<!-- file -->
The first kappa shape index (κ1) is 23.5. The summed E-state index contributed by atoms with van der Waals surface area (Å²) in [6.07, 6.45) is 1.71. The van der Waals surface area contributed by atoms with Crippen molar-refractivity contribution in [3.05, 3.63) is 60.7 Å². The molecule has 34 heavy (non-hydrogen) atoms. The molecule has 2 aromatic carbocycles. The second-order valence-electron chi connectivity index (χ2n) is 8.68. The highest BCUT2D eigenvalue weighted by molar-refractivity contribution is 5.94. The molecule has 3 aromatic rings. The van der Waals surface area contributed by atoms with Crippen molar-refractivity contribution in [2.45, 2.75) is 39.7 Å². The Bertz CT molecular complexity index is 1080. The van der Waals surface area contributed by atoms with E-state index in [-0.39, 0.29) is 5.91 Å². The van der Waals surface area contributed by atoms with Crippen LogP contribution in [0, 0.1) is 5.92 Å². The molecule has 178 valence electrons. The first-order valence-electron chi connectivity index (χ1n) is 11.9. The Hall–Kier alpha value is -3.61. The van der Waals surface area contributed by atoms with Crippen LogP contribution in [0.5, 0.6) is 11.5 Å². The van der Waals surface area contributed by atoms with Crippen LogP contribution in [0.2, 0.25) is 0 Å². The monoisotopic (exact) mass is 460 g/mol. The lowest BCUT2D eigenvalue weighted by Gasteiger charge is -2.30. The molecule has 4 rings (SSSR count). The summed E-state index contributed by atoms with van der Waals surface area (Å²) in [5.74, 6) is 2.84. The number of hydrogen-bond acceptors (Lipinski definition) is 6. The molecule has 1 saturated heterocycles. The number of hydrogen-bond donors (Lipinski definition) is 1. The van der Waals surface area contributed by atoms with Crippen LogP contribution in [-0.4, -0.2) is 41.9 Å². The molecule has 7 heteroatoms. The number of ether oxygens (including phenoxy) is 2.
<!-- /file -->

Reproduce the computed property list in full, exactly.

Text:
The first kappa shape index (κ1) is 23.5. The summed E-state index contributed by atoms with van der Waals surface area (Å²) in [6.07, 6.45) is 1.71. The van der Waals surface area contributed by atoms with Crippen molar-refractivity contribution in [3.05, 3.63) is 60.7 Å². The molecule has 34 heavy (non-hydrogen) atoms. The molecule has 2 aromatic carbocycles. The second-order valence-electron chi connectivity index (χ2n) is 8.68. The highest BCUT2D eigenvalue weighted by molar-refractivity contribution is 5.94. The molecule has 3 aromatic rings. The van der Waals surface area contributed by atoms with Crippen molar-refractivity contribution in [2.45, 2.75) is 39.7 Å². The Bertz CT molecular complexity index is 1080. The van der Waals surface area contributed by atoms with E-state index in [-0.39, 0.29) is 5.91 Å². The van der Waals surface area contributed by atoms with Crippen LogP contribution in [0, 0.1) is 5.92 Å². The molecule has 178 valence electrons. The first-order valence-electron chi connectivity index (χ1n) is 11.9. The Hall–Kier alpha value is -3.61. The van der Waals surface area contributed by atoms with Crippen LogP contribution in [0.5, 0.6) is 11.5 Å². The van der Waals surface area contributed by atoms with Crippen LogP contribution in [0.2, 0.25) is 0 Å². The monoisotopic (exact) mass is 460 g/mol. The lowest BCUT2D eigenvalue weighted by Gasteiger charge is -2.30. The molecule has 4 rings (SSSR count). The summed E-state index contributed by atoms with van der Waals surface area (Å²) in [5.74, 6) is 2.84. The number of hydrogen-bond acceptors (Lipinski definition) is 6. The molecule has 1 saturated heterocycles. The number of hydrogen-bond donors (Lipinski definition) is 1. The van der Waals surface area contributed by atoms with Crippen LogP contribution in [-0.4, -0.2) is 41.9 Å². The molecule has 7 heteroatoms. The number of ether oxygens (including phenoxy) is 2.